It doesn't really matter, of course. This outlet, however small and makeshift, served its purpose, and, most of all, taught me that "my people" were out there, if I was only willing to give something of myself and leave it all out there for others to find. My people were funny, kind, and supportive. They were fierce and strong and unwilling to go with the status quo. These were powerful women and girls I looked up to, even if they were older, or different than me, or lived in Europe, or had a different life story, or whatever.
One day, I sort of decided the web that I had loved so much as a young girl was gone. I don't know when it happened---Myspace-aggedon? 2005? 2007? 20011? After the excitement of Facebook had spiked and turned frighteningly frantic (methy is a good word to use)... but before the polished, sadistic angst of #Instagramlife and #blessed had set in?...I am really not sure when the final blow happened. I thought it was all over.
Well--I was wrong. The web is not just a sticky, shitty place full of snark and perfectionism and posturing. OK, it kinda absolutely is, but there's this glimmer. I guess I finally realized that it isn't the internet that is making us bad. It is the internet that is revealing the bad parts of our nature.
Unlike the old days, when the newcomers had the mic, the web is now a very crowded place (it went from a coffee shop open mic night to a DJ rave dance party).. Of course I could not continue to simply expect kind, warm, interesting, strong friendly voices to come TO me in 2017. Of course I would not just stumble upon amazing creatives that I admired--people I wanted to learn from and contribute to. I had to seek them out! I realized I was late on the train.
Weirdly, it was my band, and my instagram account for it, that seemed to attract new, authentic tribeswomen to my world in 2017. I sought out likeminded people who I admired. Not followers. FRIENDS. An artist on the East Coast who created a T-shirt design for me and is a constant source of feminist inspiration (her extremely real commentary Tinder Dads is a lot to handle at 8 a.m., but it needs to be seen, I promise you). Bands who I had never met IRL who welcomed me into their towns while on tour (and blew me away with their talent and passion and DIY drive). A long lost friend and guitar player who now regularly checks in on my projects, and I on hers. A woman in France who--out of nowhere--created a hand-drawn pencil portrait of me and even sent me the original, so I could give it to my mom. A teenage girl who runs a cassette tape label who I mailed some old zines, as she is making her own and casting off the shackles of digital BS (she actually believes kids at concerts should put down their phones and truly enjoy the moment. How novel, right?).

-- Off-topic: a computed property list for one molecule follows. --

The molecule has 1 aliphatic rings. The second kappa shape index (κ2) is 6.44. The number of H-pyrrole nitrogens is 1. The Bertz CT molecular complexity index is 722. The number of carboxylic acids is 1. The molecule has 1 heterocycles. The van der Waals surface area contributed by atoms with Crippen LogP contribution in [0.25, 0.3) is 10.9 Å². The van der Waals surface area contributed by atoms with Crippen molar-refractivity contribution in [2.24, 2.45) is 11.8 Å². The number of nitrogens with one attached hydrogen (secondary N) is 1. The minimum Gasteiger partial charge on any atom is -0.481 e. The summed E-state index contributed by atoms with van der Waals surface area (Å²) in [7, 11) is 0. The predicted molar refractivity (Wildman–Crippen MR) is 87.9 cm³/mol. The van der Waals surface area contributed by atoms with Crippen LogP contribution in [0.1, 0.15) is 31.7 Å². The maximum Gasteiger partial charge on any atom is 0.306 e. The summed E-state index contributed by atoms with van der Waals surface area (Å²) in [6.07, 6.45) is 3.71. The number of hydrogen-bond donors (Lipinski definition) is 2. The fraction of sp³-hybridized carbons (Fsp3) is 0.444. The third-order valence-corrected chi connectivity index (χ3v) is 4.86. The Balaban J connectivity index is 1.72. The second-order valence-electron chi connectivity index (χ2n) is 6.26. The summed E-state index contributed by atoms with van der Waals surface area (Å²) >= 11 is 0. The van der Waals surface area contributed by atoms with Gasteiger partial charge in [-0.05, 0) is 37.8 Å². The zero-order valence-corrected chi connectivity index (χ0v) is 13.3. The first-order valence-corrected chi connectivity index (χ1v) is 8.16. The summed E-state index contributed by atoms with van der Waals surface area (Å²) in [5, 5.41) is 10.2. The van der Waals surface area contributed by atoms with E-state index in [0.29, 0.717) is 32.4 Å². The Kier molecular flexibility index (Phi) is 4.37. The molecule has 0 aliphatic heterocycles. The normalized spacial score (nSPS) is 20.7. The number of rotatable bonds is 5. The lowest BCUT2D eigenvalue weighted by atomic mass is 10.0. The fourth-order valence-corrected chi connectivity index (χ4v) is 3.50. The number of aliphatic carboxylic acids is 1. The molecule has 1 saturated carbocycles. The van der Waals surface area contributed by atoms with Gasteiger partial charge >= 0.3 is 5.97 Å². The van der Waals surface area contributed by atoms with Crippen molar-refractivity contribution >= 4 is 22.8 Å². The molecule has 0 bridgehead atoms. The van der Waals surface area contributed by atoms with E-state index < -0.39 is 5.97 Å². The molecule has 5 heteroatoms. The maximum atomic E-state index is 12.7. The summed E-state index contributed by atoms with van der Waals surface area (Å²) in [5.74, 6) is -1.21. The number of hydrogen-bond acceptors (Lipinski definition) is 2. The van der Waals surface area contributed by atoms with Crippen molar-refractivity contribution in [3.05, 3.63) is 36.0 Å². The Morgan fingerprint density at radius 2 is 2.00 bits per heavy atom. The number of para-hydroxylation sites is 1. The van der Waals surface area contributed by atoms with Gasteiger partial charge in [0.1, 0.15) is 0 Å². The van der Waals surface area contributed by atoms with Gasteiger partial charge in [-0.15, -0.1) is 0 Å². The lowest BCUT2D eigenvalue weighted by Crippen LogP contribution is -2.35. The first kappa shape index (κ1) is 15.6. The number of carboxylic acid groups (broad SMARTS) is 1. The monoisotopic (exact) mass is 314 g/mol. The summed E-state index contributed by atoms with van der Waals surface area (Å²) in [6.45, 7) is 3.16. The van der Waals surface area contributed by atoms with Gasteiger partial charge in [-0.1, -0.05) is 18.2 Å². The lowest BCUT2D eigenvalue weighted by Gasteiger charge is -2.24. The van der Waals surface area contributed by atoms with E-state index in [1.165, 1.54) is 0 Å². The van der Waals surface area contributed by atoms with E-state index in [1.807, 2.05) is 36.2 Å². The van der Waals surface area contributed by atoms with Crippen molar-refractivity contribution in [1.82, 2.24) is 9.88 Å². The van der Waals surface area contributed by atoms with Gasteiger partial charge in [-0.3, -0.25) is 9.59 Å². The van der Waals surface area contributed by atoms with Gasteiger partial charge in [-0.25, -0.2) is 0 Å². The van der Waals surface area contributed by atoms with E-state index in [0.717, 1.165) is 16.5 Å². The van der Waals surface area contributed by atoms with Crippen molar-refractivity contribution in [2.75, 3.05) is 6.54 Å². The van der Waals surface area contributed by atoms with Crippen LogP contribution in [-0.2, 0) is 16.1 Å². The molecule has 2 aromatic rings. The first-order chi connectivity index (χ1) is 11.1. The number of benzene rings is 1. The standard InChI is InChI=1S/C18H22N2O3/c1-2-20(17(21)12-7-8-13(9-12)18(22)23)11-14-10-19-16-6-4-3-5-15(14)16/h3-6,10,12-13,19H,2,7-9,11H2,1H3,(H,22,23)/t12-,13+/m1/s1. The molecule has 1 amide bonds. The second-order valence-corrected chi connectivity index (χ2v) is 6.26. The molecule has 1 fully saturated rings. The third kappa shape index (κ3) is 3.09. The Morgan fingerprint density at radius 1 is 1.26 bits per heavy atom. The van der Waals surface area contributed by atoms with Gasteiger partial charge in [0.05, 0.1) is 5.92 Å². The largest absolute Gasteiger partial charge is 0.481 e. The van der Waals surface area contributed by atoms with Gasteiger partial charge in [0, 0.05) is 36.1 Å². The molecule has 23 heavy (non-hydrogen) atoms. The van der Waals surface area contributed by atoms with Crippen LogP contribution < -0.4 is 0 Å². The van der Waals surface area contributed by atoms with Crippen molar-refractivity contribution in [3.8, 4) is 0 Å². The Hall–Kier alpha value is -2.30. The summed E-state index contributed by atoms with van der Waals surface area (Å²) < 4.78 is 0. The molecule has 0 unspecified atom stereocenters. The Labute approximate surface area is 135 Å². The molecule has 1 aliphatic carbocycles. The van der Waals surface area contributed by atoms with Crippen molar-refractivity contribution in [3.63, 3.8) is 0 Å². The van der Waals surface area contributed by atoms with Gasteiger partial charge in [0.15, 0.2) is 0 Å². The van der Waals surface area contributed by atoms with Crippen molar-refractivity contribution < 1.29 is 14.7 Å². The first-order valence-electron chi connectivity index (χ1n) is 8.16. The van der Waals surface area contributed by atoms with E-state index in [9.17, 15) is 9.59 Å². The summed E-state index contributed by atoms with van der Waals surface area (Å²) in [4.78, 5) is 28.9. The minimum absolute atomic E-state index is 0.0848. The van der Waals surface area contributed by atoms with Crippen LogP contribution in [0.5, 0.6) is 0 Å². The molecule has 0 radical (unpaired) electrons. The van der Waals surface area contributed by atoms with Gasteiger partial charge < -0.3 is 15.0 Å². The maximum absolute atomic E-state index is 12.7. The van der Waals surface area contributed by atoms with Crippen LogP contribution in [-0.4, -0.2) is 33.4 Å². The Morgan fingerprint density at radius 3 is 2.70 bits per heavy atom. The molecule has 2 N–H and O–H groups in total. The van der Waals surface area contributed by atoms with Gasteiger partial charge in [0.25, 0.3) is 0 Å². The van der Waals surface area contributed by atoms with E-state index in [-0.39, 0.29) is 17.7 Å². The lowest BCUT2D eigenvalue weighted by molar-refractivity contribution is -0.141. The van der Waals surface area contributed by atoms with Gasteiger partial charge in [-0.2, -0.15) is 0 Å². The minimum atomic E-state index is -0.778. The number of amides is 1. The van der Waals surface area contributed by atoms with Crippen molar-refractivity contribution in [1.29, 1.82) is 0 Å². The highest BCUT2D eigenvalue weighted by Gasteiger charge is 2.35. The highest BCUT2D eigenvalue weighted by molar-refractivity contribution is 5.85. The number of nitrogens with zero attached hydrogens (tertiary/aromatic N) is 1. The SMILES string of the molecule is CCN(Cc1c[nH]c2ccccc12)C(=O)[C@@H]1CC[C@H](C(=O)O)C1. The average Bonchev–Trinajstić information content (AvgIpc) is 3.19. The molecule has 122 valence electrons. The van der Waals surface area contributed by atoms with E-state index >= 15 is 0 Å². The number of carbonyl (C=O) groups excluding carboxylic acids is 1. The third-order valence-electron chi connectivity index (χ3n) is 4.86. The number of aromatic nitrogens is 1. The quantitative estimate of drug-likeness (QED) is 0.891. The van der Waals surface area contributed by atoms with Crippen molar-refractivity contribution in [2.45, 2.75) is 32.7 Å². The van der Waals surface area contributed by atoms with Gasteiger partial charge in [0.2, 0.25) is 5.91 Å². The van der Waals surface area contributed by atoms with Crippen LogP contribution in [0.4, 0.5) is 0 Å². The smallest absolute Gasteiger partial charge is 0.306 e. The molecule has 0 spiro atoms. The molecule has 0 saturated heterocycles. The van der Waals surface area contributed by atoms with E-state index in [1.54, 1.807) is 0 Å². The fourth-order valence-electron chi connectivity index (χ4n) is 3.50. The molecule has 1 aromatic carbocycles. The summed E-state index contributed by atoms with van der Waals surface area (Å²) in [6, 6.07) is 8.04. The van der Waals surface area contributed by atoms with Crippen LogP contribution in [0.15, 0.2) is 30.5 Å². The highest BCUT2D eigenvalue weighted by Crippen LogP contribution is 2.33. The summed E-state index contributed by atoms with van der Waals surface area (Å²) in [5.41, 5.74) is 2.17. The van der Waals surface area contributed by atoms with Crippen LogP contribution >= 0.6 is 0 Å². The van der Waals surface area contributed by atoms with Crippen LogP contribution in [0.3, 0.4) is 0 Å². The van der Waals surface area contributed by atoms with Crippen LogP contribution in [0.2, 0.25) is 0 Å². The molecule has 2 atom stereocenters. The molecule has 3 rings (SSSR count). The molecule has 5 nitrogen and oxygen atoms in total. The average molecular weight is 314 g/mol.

I feel fortunate to have made some real pen pals in 2017, kinda like I had back when I was 12--back when I sent my most coveted Lisa Frank stickers to my chosen tribe and awaited a lengthy reply filled with exclamation marks. I have even dragged my typewriter out (like I used to, years ago) and begun writing these quality people to hear more about their own lives. It's not just about sending a CD with a quick "Thanks," but a real attempt to create the community I want to see thrive on the New Web. I even got back in touch with that old long lost mentor of mine--the one who changed everything by chance.
This year has been a year of reaching out, and believing in the power of real friendship and camaraderie among female creators online. No, the web isn't rickety or deshevled anymore (sadly). Everyone knows how to "brand" and promote their stuff like a slick businesspeople (not saying I'm not one of them. I am a tried and true millennial and I have learned well). But there is one good thing that was better than before. Women and creatives online are now so much more organized now. The numbers are there, and so is the global attention. We have comet support each other in new ways that feel real. The political climate is too horrible not to believe that we are more than the sum of our "likes" or "retweets" (I'm not even on Twitter, forgive me, Millenial Jesus!). One such partnership came when I discovered Play Like a Girl, a rad nonprofit that showcases female musicians in Los Angeles. The leader of this group, Kimi Rector, of the synth band Draemings, is kind, dedicated to the cause, and has totally no ego. After a year of emailing, it felt good to meet her in person and experience exactly what she intends to create on stage, and to BE part of that change and to see others work toward that feeling. It was an example of how an email can turn into a real life moment of action.